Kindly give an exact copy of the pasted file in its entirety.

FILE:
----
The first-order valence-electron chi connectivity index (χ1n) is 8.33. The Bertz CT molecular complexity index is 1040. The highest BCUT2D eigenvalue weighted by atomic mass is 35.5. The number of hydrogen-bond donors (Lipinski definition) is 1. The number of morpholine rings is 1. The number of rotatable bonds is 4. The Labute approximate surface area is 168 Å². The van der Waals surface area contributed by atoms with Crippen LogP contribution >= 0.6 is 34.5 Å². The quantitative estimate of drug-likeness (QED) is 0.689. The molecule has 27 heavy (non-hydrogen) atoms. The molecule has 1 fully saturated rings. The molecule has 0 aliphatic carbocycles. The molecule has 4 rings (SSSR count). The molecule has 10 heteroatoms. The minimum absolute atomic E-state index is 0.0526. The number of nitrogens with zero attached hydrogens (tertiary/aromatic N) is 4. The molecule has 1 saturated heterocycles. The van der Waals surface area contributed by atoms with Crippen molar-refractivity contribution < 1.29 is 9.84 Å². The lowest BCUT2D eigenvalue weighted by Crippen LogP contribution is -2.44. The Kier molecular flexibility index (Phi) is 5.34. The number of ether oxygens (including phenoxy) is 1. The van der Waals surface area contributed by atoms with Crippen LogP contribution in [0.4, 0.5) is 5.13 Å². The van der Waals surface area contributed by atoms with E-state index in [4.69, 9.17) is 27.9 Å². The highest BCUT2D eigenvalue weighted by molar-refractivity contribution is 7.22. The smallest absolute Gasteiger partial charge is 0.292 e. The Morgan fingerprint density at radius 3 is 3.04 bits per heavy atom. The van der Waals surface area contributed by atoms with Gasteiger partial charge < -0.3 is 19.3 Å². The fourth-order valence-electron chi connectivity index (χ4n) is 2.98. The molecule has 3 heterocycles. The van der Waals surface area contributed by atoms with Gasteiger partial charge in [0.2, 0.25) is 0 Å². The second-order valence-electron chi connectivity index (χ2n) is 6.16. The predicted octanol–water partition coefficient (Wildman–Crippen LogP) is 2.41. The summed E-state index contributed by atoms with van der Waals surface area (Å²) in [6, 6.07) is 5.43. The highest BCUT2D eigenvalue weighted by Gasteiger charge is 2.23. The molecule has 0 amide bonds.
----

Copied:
The first-order valence-electron chi connectivity index (χ1n) is 8.33. The Bertz CT molecular complexity index is 1040. The highest BCUT2D eigenvalue weighted by atomic mass is 35.5. The number of hydrogen-bond donors (Lipinski definition) is 1. The number of morpholine rings is 1. The number of rotatable bonds is 4. The Labute approximate surface area is 168 Å². The van der Waals surface area contributed by atoms with Crippen LogP contribution >= 0.6 is 34.5 Å². The quantitative estimate of drug-likeness (QED) is 0.689. The molecule has 27 heavy (non-hydrogen) atoms. The molecule has 1 fully saturated rings. The molecule has 0 aliphatic carbocycles. The molecule has 4 rings (SSSR count). The molecule has 10 heteroatoms. The minimum absolute atomic E-state index is 0.0526. The number of nitrogens with zero attached hydrogens (tertiary/aromatic N) is 4. The molecule has 1 saturated heterocycles. The van der Waals surface area contributed by atoms with Crippen molar-refractivity contribution < 1.29 is 9.84 Å². The lowest BCUT2D eigenvalue weighted by Crippen LogP contribution is -2.44. The Kier molecular flexibility index (Phi) is 5.34. The number of ether oxygens (including phenoxy) is 1. The van der Waals surface area contributed by atoms with Crippen LogP contribution in [0.4, 0.5) is 5.13 Å². The van der Waals surface area contributed by atoms with E-state index in [4.69, 9.17) is 27.9 Å². The highest BCUT2D eigenvalue weighted by molar-refractivity contribution is 7.22. The smallest absolute Gasteiger partial charge is 0.292 e. The Morgan fingerprint density at radius 3 is 3.04 bits per heavy atom. The van der Waals surface area contributed by atoms with Gasteiger partial charge < -0.3 is 19.3 Å². The fourth-order valence-electron chi connectivity index (χ4n) is 2.98. The molecule has 3 heterocycles. The van der Waals surface area contributed by atoms with Gasteiger partial charge in [0.2, 0.25) is 0 Å². The second-order valence-electron chi connectivity index (χ2n) is 6.16. The predicted octanol–water partition coefficient (Wildman–Crippen LogP) is 2.41. The summed E-state index contributed by atoms with van der Waals surface area (Å²) in [6, 6.07) is 5.43. The highest BCUT2D eigenvalue weighted by Gasteiger charge is 2.23. The molecule has 0 amide bonds.